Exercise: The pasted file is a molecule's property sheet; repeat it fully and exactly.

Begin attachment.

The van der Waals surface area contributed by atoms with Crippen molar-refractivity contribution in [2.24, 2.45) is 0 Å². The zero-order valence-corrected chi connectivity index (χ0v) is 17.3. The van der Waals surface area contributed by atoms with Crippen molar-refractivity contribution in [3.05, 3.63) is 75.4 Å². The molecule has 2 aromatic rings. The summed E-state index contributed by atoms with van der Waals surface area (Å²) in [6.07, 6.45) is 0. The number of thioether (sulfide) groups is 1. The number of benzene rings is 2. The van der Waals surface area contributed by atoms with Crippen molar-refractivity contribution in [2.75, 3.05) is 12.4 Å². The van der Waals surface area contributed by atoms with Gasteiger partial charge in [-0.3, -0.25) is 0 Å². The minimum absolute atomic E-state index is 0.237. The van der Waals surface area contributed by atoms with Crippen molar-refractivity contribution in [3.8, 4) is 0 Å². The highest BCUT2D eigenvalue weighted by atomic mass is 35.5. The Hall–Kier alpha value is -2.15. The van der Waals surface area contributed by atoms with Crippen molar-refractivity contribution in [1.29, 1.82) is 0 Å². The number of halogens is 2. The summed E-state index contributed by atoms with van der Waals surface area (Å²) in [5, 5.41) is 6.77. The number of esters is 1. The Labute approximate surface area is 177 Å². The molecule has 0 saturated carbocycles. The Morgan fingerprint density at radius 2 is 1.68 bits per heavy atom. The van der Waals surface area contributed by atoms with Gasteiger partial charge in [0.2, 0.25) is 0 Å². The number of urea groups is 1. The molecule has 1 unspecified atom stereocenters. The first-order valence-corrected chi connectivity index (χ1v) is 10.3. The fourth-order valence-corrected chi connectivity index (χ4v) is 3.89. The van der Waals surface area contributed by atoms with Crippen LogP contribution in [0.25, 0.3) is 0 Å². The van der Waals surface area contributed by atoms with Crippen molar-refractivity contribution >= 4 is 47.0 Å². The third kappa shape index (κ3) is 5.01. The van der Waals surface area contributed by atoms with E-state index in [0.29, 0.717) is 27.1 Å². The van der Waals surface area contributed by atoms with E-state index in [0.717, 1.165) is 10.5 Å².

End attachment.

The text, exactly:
The van der Waals surface area contributed by atoms with Crippen molar-refractivity contribution in [2.24, 2.45) is 0 Å². The zero-order valence-corrected chi connectivity index (χ0v) is 17.3. The van der Waals surface area contributed by atoms with Crippen molar-refractivity contribution in [3.05, 3.63) is 75.4 Å². The molecule has 2 aromatic rings. The summed E-state index contributed by atoms with van der Waals surface area (Å²) in [6.07, 6.45) is 0. The number of thioether (sulfide) groups is 1. The number of benzene rings is 2. The van der Waals surface area contributed by atoms with Crippen molar-refractivity contribution in [2.75, 3.05) is 12.4 Å². The van der Waals surface area contributed by atoms with Gasteiger partial charge in [-0.3, -0.25) is 0 Å². The minimum absolute atomic E-state index is 0.237. The van der Waals surface area contributed by atoms with Crippen molar-refractivity contribution in [3.8, 4) is 0 Å². The highest BCUT2D eigenvalue weighted by atomic mass is 35.5. The Hall–Kier alpha value is -2.15. The van der Waals surface area contributed by atoms with Crippen molar-refractivity contribution in [1.29, 1.82) is 0 Å². The number of halogens is 2. The summed E-state index contributed by atoms with van der Waals surface area (Å²) in [5, 5.41) is 6.77. The number of esters is 1. The Labute approximate surface area is 177 Å². The molecule has 0 saturated carbocycles. The Morgan fingerprint density at radius 2 is 1.68 bits per heavy atom. The van der Waals surface area contributed by atoms with Gasteiger partial charge in [0.2, 0.25) is 0 Å². The number of urea groups is 1. The molecule has 1 unspecified atom stereocenters. The first-order valence-corrected chi connectivity index (χ1v) is 10.3. The fourth-order valence-corrected chi connectivity index (χ4v) is 3.89. The van der Waals surface area contributed by atoms with Crippen LogP contribution in [0.25, 0.3) is 0 Å². The van der Waals surface area contributed by atoms with Crippen molar-refractivity contribution >= 4 is 47.0 Å². The third kappa shape index (κ3) is 5.01. The van der Waals surface area contributed by atoms with E-state index in [0.29, 0.717) is 27.1 Å². The van der Waals surface area contributed by atoms with E-state index in [0.717, 1.165) is 10.5 Å².